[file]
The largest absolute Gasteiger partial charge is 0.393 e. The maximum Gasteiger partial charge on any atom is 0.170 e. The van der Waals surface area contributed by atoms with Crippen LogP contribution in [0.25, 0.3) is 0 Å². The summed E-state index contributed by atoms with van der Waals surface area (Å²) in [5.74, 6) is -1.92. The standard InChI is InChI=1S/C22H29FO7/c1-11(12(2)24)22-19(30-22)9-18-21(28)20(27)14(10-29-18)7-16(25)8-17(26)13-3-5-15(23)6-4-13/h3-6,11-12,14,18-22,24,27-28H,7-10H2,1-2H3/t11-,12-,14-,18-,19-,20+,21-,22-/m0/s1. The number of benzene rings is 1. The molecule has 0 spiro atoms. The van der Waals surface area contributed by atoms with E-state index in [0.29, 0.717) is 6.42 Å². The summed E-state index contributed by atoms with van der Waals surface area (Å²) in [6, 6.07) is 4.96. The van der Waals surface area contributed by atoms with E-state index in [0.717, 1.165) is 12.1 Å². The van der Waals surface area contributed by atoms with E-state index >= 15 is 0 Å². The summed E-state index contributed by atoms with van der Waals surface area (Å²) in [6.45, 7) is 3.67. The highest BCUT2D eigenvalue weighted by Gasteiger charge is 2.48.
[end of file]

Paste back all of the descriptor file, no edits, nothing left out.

The largest absolute Gasteiger partial charge is 0.393 e. The maximum Gasteiger partial charge on any atom is 0.170 e. The van der Waals surface area contributed by atoms with Crippen LogP contribution in [0.25, 0.3) is 0 Å². The summed E-state index contributed by atoms with van der Waals surface area (Å²) in [5.74, 6) is -1.92. The standard InChI is InChI=1S/C22H29FO7/c1-11(12(2)24)22-19(30-22)9-18-21(28)20(27)14(10-29-18)7-16(25)8-17(26)13-3-5-15(23)6-4-13/h3-6,11-12,14,18-22,24,27-28H,7-10H2,1-2H3/t11-,12-,14-,18-,19-,20+,21-,22-/m0/s1. The number of benzene rings is 1. The molecule has 0 spiro atoms. The van der Waals surface area contributed by atoms with E-state index in [0.29, 0.717) is 6.42 Å². The summed E-state index contributed by atoms with van der Waals surface area (Å²) in [6, 6.07) is 4.96. The van der Waals surface area contributed by atoms with E-state index in [0.717, 1.165) is 12.1 Å². The van der Waals surface area contributed by atoms with E-state index >= 15 is 0 Å². The summed E-state index contributed by atoms with van der Waals surface area (Å²) in [6.45, 7) is 3.67. The highest BCUT2D eigenvalue weighted by Gasteiger charge is 2.48.